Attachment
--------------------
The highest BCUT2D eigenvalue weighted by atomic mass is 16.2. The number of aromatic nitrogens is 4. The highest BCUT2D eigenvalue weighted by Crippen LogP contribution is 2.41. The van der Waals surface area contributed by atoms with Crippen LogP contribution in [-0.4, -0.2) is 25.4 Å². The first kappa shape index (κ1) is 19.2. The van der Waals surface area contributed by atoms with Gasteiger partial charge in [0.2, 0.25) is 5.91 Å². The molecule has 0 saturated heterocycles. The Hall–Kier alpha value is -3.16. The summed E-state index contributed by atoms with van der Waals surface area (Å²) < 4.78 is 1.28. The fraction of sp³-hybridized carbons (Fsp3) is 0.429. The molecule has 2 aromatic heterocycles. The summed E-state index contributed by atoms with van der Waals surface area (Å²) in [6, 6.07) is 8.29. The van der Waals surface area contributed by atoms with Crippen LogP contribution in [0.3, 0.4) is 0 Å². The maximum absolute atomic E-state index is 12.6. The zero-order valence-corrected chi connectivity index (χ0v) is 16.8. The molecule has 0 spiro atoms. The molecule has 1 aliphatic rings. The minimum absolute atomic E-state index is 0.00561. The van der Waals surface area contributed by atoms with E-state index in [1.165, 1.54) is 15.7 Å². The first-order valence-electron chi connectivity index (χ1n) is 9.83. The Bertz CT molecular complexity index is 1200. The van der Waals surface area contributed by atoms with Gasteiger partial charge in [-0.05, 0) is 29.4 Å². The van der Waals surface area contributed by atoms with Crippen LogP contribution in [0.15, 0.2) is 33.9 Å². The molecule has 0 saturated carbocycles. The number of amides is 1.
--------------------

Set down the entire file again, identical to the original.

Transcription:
The highest BCUT2D eigenvalue weighted by atomic mass is 16.2. The number of aromatic nitrogens is 4. The highest BCUT2D eigenvalue weighted by Crippen LogP contribution is 2.41. The van der Waals surface area contributed by atoms with Crippen LogP contribution in [-0.4, -0.2) is 25.4 Å². The first kappa shape index (κ1) is 19.2. The van der Waals surface area contributed by atoms with Gasteiger partial charge in [0.2, 0.25) is 5.91 Å². The molecule has 0 saturated heterocycles. The Hall–Kier alpha value is -3.16. The summed E-state index contributed by atoms with van der Waals surface area (Å²) < 4.78 is 1.28. The fraction of sp³-hybridized carbons (Fsp3) is 0.429. The molecule has 2 aromatic heterocycles. The summed E-state index contributed by atoms with van der Waals surface area (Å²) in [6, 6.07) is 8.29. The van der Waals surface area contributed by atoms with Crippen LogP contribution in [0.3, 0.4) is 0 Å². The maximum absolute atomic E-state index is 12.6. The zero-order valence-corrected chi connectivity index (χ0v) is 16.8. The molecule has 0 spiro atoms. The molecule has 1 aliphatic rings. The minimum absolute atomic E-state index is 0.00561. The van der Waals surface area contributed by atoms with E-state index in [1.165, 1.54) is 15.7 Å². The first-order valence-electron chi connectivity index (χ1n) is 9.83. The Bertz CT molecular complexity index is 1200. The van der Waals surface area contributed by atoms with Gasteiger partial charge in [-0.05, 0) is 29.4 Å². The van der Waals surface area contributed by atoms with Crippen LogP contribution in [0.15, 0.2) is 33.9 Å². The molecule has 0 saturated carbocycles. The number of amides is 1.